Truckstop Owner Turned Tycoon
February 21, 2000
If you're in trucking, chances are you've heard of the famed Little America truck stop in Wyoming. But you may not know much about Earl Holding, who turned the truckstop from a money-losing business into a success within the first year nearly 50 years ago.
A story in the Feb. 13 edition of The Salt Lake Tribune profiles the 72-year-old Holding, who parlayed that small truckstop start into millions.
Holding and his wife, Carol, pumped gas and waited tables at the truckstop when they were in their early 20s. Carol still has the first dollar bill she received as a tip.
Almon, Hyrum and Stephen Covey, brothers who had expanded the truckstop in the late 1940s, knew Holding as a young Mormon boy who did yard work at their apartment buildings in downtown Salt Lake City. (Yes, Stephen Covey is related to the well-known author of The 7 Habits of Highly Effective People -- his grandfather.)
Holding was given a small stake in the business. He turned it around, partly by stopping skimming by suppliers. They counted everything. He also planted hundreds of trees, added pumps and expanded the hotel. And he started using the service station's tankers to sell fuel wholesale.
In 1965, Holding, who had by this time bought out the Coveys, built a second Little America in Cheyenne, WY. Soon he branched out into hotels. In 1967, at age 41, he borrowed heavily to buy a closed refinery in Casper, WY. In 1976, he bought another Wyoming refinery and other assets that were formerly part of Sinclair Oil. Once the seventh largest oil company in the world, Sinclair was bought by the Atlantic Richfield Co., or Arco. As part of the acquisition, Arco sold some of Sinclair's assets to Pasco Inc. Holding bought most of those assets from Pasco. Again, he borrowed heavily. But the gamble paid off. The refinery is very profitable.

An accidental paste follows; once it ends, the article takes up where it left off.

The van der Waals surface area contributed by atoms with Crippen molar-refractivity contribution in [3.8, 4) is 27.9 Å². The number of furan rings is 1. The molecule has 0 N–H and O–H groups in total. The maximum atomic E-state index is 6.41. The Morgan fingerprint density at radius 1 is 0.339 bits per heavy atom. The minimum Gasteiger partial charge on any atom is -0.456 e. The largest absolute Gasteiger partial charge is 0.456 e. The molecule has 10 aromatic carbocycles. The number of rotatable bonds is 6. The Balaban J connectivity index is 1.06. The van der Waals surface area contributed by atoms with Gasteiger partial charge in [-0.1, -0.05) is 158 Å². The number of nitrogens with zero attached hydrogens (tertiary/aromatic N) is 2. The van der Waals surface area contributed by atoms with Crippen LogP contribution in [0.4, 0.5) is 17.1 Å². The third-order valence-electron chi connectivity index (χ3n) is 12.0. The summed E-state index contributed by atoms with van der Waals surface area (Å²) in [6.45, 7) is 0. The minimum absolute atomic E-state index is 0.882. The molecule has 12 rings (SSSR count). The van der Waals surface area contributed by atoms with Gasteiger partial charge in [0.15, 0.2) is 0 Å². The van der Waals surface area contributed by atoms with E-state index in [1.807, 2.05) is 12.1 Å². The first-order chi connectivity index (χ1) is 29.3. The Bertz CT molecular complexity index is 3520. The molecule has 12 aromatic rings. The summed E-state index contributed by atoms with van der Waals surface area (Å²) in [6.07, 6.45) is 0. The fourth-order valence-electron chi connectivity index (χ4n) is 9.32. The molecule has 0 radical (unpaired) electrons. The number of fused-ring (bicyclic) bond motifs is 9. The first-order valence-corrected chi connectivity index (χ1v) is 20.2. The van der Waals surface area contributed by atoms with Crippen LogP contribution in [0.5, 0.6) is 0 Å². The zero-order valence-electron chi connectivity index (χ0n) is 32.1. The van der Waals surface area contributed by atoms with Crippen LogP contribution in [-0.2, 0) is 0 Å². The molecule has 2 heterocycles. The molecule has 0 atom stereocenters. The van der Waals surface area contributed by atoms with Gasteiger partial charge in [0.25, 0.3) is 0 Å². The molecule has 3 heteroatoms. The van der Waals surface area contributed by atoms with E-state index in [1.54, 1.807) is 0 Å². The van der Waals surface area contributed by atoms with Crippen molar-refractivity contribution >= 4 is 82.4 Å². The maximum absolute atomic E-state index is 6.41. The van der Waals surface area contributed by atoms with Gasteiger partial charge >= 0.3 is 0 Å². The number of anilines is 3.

Today, the Tribune says, Holding is rumored to be a billionaire, though he eschews the typical lifestyle of the rich and famous. He is right now in the midst of two of the most ambitious projects of his career, neither of which has anything to do with trucking or the oil business.
Holding is spending an estimated $185 million to build a world-class hotel in Salt Lake City and more than $100 million to transform Ogden Valley's snow basin into a ski resort. The family is believed to be the largest landowner in Montana, and the business includes hotels, ski resorts, refineries, gas stations and ranches, including the Sun Valley ski resort in Idaho.
But it all started at a truckstop in southwestern Wyoming.